Washington presses Saudi Arabia, UAE to end Qatar’s isolation benefiting Iran

The US has ramped up pressure on Saudi Arabia and the United Arab Emirates to end the three-year old diplomatic feud with Qatar on grounds that the crisis generates revenues for embargo-hit Iran.

The Trump administration is taking a new tack in trying to resolve a three-year-old Gulf crisis by pressing Saudi Arabia and the United Arab Emirates to halt their bans on Qatari airlines flying over their countries, the Wall Street Journal (WSJ) reported, quoting US and Gulf officials.

President Donald Trump reportedly made several calls to Saudi King Salman and his son, Crown Prince Mohamed bin Salman, to end the diplomatic row and therefore lift the sea, air and land blockade on Qatar.

The kingdom, UAE, Bahrain and Egypt in June 2017 severed ties with the gas-rich country over allegations that it supports terrorism. Doha has denied charges and instead accused the quartet of a smear campaign.

Repeated attempts to end the feud that improved relations between Qatar and Iran, Washington’s regional foe, have broken down. And the latest effort faces strong resistance from Saudi Arabia, frustrating US hopes of resolving a rift that has complicated its efforts to contain Iran, the WSJ stated.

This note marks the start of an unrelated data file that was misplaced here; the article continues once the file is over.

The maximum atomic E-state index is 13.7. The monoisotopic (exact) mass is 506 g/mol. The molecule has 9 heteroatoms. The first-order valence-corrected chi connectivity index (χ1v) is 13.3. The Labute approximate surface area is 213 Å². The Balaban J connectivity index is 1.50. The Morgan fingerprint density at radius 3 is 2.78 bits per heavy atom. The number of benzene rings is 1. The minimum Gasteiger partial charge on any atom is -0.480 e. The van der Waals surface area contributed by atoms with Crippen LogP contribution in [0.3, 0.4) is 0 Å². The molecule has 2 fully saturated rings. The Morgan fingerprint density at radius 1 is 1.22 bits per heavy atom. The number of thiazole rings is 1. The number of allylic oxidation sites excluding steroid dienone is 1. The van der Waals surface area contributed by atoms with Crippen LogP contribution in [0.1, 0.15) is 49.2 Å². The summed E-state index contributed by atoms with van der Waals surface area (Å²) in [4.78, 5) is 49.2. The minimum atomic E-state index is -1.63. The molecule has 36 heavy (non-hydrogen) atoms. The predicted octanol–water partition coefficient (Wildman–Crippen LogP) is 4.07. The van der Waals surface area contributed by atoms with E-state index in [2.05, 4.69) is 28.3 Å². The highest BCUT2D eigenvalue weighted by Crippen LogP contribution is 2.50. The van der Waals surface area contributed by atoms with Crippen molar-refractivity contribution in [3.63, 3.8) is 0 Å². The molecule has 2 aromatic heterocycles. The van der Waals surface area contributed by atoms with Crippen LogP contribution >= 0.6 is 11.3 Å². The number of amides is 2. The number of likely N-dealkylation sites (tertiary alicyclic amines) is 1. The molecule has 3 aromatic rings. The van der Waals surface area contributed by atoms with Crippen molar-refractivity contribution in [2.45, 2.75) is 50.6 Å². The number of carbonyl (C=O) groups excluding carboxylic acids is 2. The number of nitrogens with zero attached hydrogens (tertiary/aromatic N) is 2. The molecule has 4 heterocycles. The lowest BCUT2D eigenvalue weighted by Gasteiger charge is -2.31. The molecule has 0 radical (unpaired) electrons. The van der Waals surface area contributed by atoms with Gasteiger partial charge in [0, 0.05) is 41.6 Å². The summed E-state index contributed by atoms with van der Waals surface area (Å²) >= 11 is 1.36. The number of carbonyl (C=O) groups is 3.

Washington, WSJ noted, argues that the blockade benefits Iran as flights in-and-out of Doha have to fly through Iranian airspace, because of the air restrictions impose on Qatar by its neighbors.

Iran, under US sanctions, receives overfly fees from Qatar Airways to the regrets of the US authorities.

“There is a greater sense of urgency to resolve the airspace issue,” one US official told the WSJ.
“It’s an ongoing irritation for us that money goes into Iran’s coffers due to Qatar Airways overflights.”

The US has sought to dry up Iran’s revenue sources after President Trump ripped off the 2015 nuclear deal signed between Iran and world powers.

Last month Qatar denied reports it mulled plans to leave the Gulf Cooperation Council (GCC), the regional block that includes Qatar, Saudi Arabia, UAE, Bahrain, Kuwait and Oman.

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